Also important is the effort to understand whysome food proteins are potent allergens. In other words, what are themechanisms that influence early immune fate decisions to allergens and theintrinsic properties of those allergens that facilitate an allergic response. Weare studying this in human and murine model systems.
View my most recent publications at PubMed
Shift the focus from holiday foods and plan memorable holiday activities for your children to enjoy this season that are safe and free from allergens.
Nine local mothers who blog about parenthood visited MassGeneral Hospital for Children (MGHfC) on July 31 to meet MGHfC physicians and learn about three popular pediatric health topics – obesity, food allergy and sleep behavioral disorders.
Wayne Shreffler, MD, PhD, division chief of Pediatric Allergy & Immunology at MassGeneral Hospital for Children and director of the Food Allergy Center at Massachusetts General Hospital, explains the differences between food challenges, which are established methods of care, and oral immunotherapy, which is still in research.
Food allergy is an immune-based disease affecting an estimated 5 percent of children younger than age 5 and 4 percent of teens and adults.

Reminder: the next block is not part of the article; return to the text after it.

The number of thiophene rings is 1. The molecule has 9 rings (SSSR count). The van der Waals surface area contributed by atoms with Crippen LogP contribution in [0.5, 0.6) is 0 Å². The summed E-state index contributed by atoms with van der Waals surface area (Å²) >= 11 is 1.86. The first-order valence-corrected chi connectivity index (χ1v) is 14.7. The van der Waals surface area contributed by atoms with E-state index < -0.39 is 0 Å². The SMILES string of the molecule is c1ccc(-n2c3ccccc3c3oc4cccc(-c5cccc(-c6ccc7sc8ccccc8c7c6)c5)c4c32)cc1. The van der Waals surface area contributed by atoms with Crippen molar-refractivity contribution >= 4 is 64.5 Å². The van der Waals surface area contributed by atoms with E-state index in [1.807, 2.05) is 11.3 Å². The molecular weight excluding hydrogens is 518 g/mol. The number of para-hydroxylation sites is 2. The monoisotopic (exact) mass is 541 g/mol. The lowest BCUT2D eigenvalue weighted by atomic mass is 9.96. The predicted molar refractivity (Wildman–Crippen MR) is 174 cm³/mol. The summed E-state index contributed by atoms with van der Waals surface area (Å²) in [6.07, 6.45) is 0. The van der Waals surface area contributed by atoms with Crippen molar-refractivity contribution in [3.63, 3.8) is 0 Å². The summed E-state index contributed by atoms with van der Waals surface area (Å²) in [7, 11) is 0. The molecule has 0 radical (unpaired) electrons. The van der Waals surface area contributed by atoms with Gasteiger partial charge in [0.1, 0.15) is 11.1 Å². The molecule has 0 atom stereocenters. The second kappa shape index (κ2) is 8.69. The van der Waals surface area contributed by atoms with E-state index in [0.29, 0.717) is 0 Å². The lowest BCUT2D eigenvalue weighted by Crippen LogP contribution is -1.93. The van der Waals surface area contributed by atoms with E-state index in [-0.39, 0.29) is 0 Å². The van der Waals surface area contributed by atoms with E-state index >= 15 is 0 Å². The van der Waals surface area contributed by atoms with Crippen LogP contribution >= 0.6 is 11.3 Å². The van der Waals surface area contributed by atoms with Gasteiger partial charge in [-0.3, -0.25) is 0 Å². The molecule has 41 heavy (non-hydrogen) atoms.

The Food Allergy Center is currently enrolling peanut allergic children ages 7–21 years in an oral immunotherapy (OIT) study, which involves administering small doses of peanut powder, increased over time. Read about Deb Edmunds' insiders experience with her daughter, Ashley Edmunds, who is currently enrolled.
The Food Allergy team at MassGeneral Hospital for Children answers common concerns about food allergies and school.
Wayne Shreffler, MD, PhD, a pediatric allergist at MassGeneral Hospital for Children and director of the Food Allergy Center at Massachusetts General Hospital, answers questions about proposed changes to air travel regulations.
Research presented at the annual meeting of the American Academy of Allergy, Asthma & Immunology indicates that children may not outgrow milk allergies as early in life as experts had thought.
Read about three patients who have benefited from services at the Food Allergy Center.
With the hope of making a long-term impact in the field, The Food Allergy Center at Massachusetts General Hospital (MGH) and MassGeneral Hospital for Children (MGHfC) has been established to diagnose and treat known and suspected cases of food allergies.
Wayne Shreffler, MD, PhD, a pediatric allergist at MassGeneral Hospital for Children and director of the Food Allergy Center at Massachusetts General Hospital, answers questions about the diagnosis and treatment of food allergies.
In Fall 2009, Massachusetts General Hospital established a comprehensive center for the treatment and study of food allergy and food-related disorders to provide state-of-the-art care while investigating the mysteries that underlie these inadequately understood and as yet incurable diseases.